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Impact of ASPECT scores and infarct distribution on outcomes among patients undergoing thrombectomy for acute ischemic stroke with the ADAPT technique
  1. John P Hungerford1,
  2. Madison Hyer1,
  3. Aquilla S Turk1,
  4. Raymond D Turner2,
  5. M Imran Chaudry1,
  6. Kyle M Fargen2,
  7. Alejandro M Spiotta2
  1. 1Department of Radiology, Medical University of South Carolina, Charleston, South Carolina, USA
  2. 2Department of Neurosurgery, Medical University of South Carolina, Charleston, South Carolina, USA
  1. Correspondence to Dr Alejandro M Spiotta, Department of Neurosurgery, Medical University of South Carolina, 96 Jonathan Lucas Street, CSB 210, Charleston, SC 29425, USA; spiotta{at}musc.edu

Abstract

Objective To investigate the associations between Alberta Stroke Program Early CT Score (ASPECTS) or distribution and sidedness of acute infarction and clinical outcomes following intervention with a direct aspiration first pass technique (ADAPT).

Methods A review was performed of patients who had undergone thrombectomy with ADAPT for emergent large vessel occlusions of the middle cerebral artery (MCA) between December 2012 and May 2015. Preintervention CT scans were reviewed by a blinded radiologist to calculate ASPECTS and determine the distribution of infarction. Clinical outcomes were compared for subsets of patients depending upon ASPECTS and regional infarction distribution (cortical, subcortical, or both).

Results One hundred and fifty-four patients (50% female, mean age 67) underwent thrombectomy using ADAPT for MCA emergent large vessel occlusion. The median presenting National Institute of Health Stroke Scale score was 15. Fifty-five per cent of patients had left-side occlusions. Similar good outcomes were achieved for patients with perfect and non-perfect ASPECTS (modified Rankin Scale (mRS) 0–2: 63% vs 51%, respectively; p=0.20). Similar outcomes were also achieved for patients with ‘poor’ ASPECTS (≤6) compared with those with ASPECTS >6 (mRS 0–2: 52% vs 53%, respectively; p=0.91). Regional distribution and sidedness of core infarction on preintervention CT also did not correlate with worse outcomes.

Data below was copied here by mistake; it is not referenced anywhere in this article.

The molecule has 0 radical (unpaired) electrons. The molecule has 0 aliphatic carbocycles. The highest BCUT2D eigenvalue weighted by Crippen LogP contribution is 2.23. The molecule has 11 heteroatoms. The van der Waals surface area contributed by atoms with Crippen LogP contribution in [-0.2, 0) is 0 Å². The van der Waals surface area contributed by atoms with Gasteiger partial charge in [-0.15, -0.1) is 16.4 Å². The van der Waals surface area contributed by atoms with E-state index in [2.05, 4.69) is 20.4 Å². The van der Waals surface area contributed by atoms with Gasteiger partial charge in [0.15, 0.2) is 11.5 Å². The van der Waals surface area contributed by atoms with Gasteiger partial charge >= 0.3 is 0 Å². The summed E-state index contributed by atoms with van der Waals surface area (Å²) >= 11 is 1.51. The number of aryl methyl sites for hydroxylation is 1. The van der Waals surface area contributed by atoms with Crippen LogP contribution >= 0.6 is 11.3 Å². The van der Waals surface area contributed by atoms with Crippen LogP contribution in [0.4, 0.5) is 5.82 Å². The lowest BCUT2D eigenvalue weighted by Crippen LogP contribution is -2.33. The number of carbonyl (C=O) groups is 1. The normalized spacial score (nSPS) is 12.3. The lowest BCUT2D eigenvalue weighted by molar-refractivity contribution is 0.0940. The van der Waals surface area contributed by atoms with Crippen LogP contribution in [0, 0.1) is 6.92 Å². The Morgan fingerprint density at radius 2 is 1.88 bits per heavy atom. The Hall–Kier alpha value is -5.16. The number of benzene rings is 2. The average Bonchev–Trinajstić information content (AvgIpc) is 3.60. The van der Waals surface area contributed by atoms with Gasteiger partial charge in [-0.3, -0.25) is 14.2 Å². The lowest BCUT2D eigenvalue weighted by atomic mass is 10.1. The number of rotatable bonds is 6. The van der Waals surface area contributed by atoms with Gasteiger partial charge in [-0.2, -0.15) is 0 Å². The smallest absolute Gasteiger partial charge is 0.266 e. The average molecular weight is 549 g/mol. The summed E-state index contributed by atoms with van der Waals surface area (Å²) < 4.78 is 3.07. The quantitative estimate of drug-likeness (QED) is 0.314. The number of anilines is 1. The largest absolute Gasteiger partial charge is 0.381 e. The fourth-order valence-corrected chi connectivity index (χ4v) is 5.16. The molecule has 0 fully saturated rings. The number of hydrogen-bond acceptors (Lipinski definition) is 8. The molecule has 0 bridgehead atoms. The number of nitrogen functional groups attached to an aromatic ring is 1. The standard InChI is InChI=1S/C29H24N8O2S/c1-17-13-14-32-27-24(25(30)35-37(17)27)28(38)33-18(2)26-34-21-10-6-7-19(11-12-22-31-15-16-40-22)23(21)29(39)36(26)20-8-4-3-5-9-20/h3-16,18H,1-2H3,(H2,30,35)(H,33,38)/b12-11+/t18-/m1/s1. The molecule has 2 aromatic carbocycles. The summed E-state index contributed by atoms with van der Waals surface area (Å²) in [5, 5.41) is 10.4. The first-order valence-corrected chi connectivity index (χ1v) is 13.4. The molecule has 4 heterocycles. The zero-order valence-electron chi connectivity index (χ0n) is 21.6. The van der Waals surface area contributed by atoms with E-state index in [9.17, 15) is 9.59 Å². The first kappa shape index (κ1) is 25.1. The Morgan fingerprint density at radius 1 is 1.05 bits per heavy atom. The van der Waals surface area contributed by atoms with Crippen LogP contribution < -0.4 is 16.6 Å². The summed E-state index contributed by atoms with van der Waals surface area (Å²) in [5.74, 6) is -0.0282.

Conclusions Patients with moderate-sized core infarcts involving various distributions in either hemisphere can potentially achieve similar good outcomes compared with those with no core infarction at presentation. A treatment algorithm for acute ischemic stroke, which employs hardline ASPECTS thresholds or excludes patients with basal ganglia infarcts, might preclude patients who would potentially benefit from mechanical thrombectomy with ADAPT.

  • Stroke
  • Thrombectomy

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